as his luggage. Once inside the bag, Hanson observed a pair of "Bugle Boy" tennis shoes with socks stuffed inside. Upon closer examination of the socks, Detective Hanson discovered three large plastic bags secreted inside of the socks. These bags contained approximately 381 small ziplock bags each containing a white rock-like substance that field tested positive for cocaine.
At approximately the same time, Metropolitan Police Detective Vance Beard approached the defendant Bertsfield Smithen, identified himself as a police officer, and asked if he would mind speaking to him. Smithen agreed to speak with Detective Beard. At the time that Detective Beard approached, Smithen was seated at a window seat and there was another female passenger seated next to him. In order to facilitate the conversation between Smithen and Hanson, Amtrak Investigator Cook requested that the female passenger relocate to a seat across the aisle. Once this was accomplished, Detective Beard asked Mr. Smithen for his train ticket. Smithen replied that he had a ticket, and proceeded to stand up to retrieve a blue travel bag from the luggage compartment. He placed the travel bag on the empty seat next to him, opened the bag, retrieved the ticket from within and handed it to Detective Beard. The ticket reflected travel from New York to Charlotte, North Carolina. Smithen told Beard that he lived in New York and was going to visit relatives in North Carolina for two weeks.
Detective Beard then told Mr. Smithen that he was assigned to the Drug Interdiction Unit and that his job was to speak with individuals travelling through Washington in an attempt to stop the flow of drugs into the city. Beard next asked Smithen if he was carrying any drugs in his blue travel bag. Smithen responded that he was not. Beard then asked Smithen if he could search his bag, in response Smithen offered his bag.
Upon examining the bag, Detective Beard found on top of some clothing a "DIAL" deodorant can. Detective Beard took the can out of the bag and twisted off the bottom.
Inside of the false bottomed can, he recovered two large plastic bags which contained several small yellow ziplock bags containing a rock-like substance. One of the large bags contained 179 small ziplock bags the white rock-like substance contained therein field tested positive for cocaine. The second bag contained 122 small bags of white powder that field tested positive for cocaine. One of the bags also contained another 69 small bags of white powder that field tested positive for cocaine. Additionally, the arresting officers recovered from the defendant's crotch area a small bag containing a green weed substance that field tested positive for marijuana.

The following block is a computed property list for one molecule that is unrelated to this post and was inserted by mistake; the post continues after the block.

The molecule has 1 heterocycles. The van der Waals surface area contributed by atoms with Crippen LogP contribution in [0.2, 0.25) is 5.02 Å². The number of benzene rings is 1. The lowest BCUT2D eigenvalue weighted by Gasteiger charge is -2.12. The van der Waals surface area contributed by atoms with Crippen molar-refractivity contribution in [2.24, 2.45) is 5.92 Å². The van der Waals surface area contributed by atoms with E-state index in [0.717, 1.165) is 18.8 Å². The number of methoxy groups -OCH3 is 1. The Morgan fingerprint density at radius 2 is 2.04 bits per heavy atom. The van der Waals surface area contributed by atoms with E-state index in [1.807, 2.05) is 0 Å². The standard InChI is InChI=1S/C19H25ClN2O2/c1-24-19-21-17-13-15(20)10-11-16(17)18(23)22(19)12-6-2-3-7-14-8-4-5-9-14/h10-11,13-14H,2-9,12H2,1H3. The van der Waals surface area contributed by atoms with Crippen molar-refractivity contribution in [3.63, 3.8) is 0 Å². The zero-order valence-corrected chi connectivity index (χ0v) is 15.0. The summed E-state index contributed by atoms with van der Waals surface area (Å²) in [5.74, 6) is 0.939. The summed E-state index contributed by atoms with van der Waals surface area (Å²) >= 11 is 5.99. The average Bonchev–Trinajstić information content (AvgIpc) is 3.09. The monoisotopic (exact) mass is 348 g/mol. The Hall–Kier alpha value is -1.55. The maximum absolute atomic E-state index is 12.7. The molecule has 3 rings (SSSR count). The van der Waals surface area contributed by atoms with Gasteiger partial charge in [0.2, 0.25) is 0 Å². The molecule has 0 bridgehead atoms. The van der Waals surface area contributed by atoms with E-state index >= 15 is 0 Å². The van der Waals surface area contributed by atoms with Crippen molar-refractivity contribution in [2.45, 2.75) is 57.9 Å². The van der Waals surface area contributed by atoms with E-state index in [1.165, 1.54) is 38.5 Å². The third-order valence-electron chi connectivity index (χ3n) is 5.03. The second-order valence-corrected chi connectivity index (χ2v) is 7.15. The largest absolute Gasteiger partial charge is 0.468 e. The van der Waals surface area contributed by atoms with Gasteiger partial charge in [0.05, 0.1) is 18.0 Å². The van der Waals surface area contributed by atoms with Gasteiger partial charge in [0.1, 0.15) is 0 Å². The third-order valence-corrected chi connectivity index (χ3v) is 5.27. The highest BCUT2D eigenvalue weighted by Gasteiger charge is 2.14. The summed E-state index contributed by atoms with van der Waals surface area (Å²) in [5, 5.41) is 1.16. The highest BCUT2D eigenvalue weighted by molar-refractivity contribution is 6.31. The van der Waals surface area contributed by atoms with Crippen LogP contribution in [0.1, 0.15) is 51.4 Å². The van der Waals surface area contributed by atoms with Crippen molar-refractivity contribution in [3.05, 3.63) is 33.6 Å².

CONCLUSIONS OF LAW
The Fourth Amendment provides that "the right of the people to be secure in their persons, houses, papers, and effects, against unreasonable searches and seizures, shall not be violated . . . ." The Supreme Court has declared that "the Fourth Amendment protects people, not places." Katz v. United States, 389 U.S. 347, 351, 19 L. Ed. 2d 576, 88 S. Ct. 507 (1967). In this case, the issue is whether the approach and questioning by police officers of a citizen who is travelling on board a train amounts to a "seizure" under the Fourth Amendment.
A seizure occurs when a citizen's liberty is restrained by a police officer through the exercise of physical force or a show of authority. Terry v. Ohio, 392 U.S. 1, 19 n. 16, 20 L. Ed. 2d 889, 88 S. Ct. 1868 (1968). Whether an individual is seized must be evaluated in light of the totality of the circumstances. Michigan v. Chesternut, 486 U.S. 567, 100 L. Ed. 2d 565, 108 S. Ct. 1975 (1988). Thus, the central question is whether "in view of all the circumstances surrounding the incident, a reasonable person would have believed that he was not free to leave." United States v. Mendenhall, 446 U.S. 544, 554, 64 L. Ed. 2d 497, 100 S. Ct. 1870 (1980). The subjective beliefs of the person who is approached are irrelevant to whether a seizure has occurred. United States v. Carrasquillo, 278 U.S. App. D.C. 138, 877 F.2d 73, 76 (D.C.Cir. 1989).